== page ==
3. 3. #SMTLive Our Speakers Jeremiah Owyang is the Chief Catalyst and Founder of Crowd Companies, which focuses on how large companies tap the collaborative economy, maker movement, and customer collaboration. Prior, he was an industry analyst and Partner of Customer Strategy at Altimeter Group, an industry analyst firm based in Silicon Valley. He focuses on how disruptive Web technologies—such as social media, the collaborative economy, and interactive marketing—impact the relevance of corporations to customers today and in the future. He is well recognized by both the tech industry and the media for his grounded approach to deriving astute insights through rigorous research. His blog, “Web Strategy” is one of the premier blogs on how corporations connect with their customers using Web technologies. Jeremiah is frequently quoted in top-tier publications, such as The Wall Street Journal, The New York Times, and USA Today. Previously, Jeremiah worked at Forrester and at Hitachi, where he launched the company’s first social program. He was featured in the 2009 “Who’s Who” in the Silicon Valley Business Journal, and his Twitter feed was named one of the top feeds by Time in 2011. @jowyang Robin Carey founded Social Media Today LLC, a media company which brings together many of the world’s best thinkers about business and policy topics, in 2007. Prior to that, she ran her own media consulting company for 16 years, and worked with Time Inc, Newsweek, BusinessWeek and Ziff-Davis. She leads a team that curates web-based content about social media and other topics, speaks frequently about social media and business. @robincarey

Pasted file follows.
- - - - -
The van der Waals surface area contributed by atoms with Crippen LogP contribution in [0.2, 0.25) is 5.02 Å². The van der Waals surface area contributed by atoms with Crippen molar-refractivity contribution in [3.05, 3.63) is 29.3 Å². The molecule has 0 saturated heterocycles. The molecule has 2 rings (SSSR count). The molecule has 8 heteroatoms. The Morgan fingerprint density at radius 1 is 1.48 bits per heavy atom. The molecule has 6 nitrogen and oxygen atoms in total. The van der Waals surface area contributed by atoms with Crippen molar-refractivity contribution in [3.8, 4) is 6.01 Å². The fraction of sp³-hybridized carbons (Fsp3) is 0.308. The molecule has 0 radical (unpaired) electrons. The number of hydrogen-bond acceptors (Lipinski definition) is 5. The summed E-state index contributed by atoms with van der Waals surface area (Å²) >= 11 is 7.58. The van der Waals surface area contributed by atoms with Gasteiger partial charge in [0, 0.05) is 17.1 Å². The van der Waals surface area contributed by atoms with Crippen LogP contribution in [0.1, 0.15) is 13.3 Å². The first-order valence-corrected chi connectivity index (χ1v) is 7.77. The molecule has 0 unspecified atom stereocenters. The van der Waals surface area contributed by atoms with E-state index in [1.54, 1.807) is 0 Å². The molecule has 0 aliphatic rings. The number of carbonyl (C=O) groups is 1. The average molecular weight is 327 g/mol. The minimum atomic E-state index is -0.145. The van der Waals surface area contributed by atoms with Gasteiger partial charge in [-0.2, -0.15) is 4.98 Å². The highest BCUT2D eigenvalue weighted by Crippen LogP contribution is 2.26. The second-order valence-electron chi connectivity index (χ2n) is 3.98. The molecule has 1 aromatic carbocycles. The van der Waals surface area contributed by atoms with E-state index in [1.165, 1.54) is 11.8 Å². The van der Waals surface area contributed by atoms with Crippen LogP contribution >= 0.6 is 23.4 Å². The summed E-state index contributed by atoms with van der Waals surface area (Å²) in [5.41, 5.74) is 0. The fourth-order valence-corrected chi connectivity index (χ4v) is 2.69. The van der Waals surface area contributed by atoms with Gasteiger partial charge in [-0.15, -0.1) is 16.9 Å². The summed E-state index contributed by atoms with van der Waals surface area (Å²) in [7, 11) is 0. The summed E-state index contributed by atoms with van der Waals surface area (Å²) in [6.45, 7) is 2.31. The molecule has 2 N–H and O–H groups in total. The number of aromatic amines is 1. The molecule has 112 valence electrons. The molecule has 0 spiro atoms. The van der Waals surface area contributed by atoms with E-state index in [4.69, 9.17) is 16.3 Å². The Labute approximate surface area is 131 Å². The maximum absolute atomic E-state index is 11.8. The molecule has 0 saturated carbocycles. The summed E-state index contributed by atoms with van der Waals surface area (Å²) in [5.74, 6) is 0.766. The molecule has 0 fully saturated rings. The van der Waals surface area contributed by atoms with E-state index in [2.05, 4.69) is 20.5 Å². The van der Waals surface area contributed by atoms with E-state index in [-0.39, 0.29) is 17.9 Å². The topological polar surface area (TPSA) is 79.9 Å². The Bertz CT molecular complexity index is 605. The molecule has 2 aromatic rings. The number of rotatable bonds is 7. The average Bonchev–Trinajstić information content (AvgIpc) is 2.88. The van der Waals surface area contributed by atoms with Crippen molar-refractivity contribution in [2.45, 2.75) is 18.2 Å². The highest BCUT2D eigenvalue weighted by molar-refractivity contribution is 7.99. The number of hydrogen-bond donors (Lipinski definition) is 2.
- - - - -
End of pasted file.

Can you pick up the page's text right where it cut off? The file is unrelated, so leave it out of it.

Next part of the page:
4. 4. Empowered People & Resilient Brands
  5. 5. The Collaborative Economy By Jeremiah Owyang April, 2014
  6. 6. The Collaborative Economy 6
  7. 7. @ V I S I O N C R I T I C A L @ J O W YA N G
  8. 8. Phases of Internet Sharing The Collaborative Economy 8 From Altimeter Research: The Collaborative Economy, 2013, Jeremiah Owyang
  9. 9. What role do corporations play if people don’t need them?
  10. 10. The Collaborative Economy An economic model where creation, ownership, and access are shared between people, and corporations. The Collaborative Economy
  11. 11. Is this a business disruption?
  12. 12. Sharing Is Not New
  13. 13. Lyft Need to travel… People Can Tap into Each Other 13
  14. 14. Lyft enables crowd to be transportation – avoiding taxis 14
  15. 15. AirBnb Need a place to stay… 16 People Can Tap into Each Other
  16. 16. AirBnb Enables Crowd to be a Hotel 17
  17. 17. Need to get funded... LendingClub People Can Tap into Each Other 18
  18. 18. LendingClub enables crowd to be a bank 19
  19. 19. oDesk Need staff… People Can Tap into Each Other 20
  20. 20. oDesk enables crowd to be a workforce 21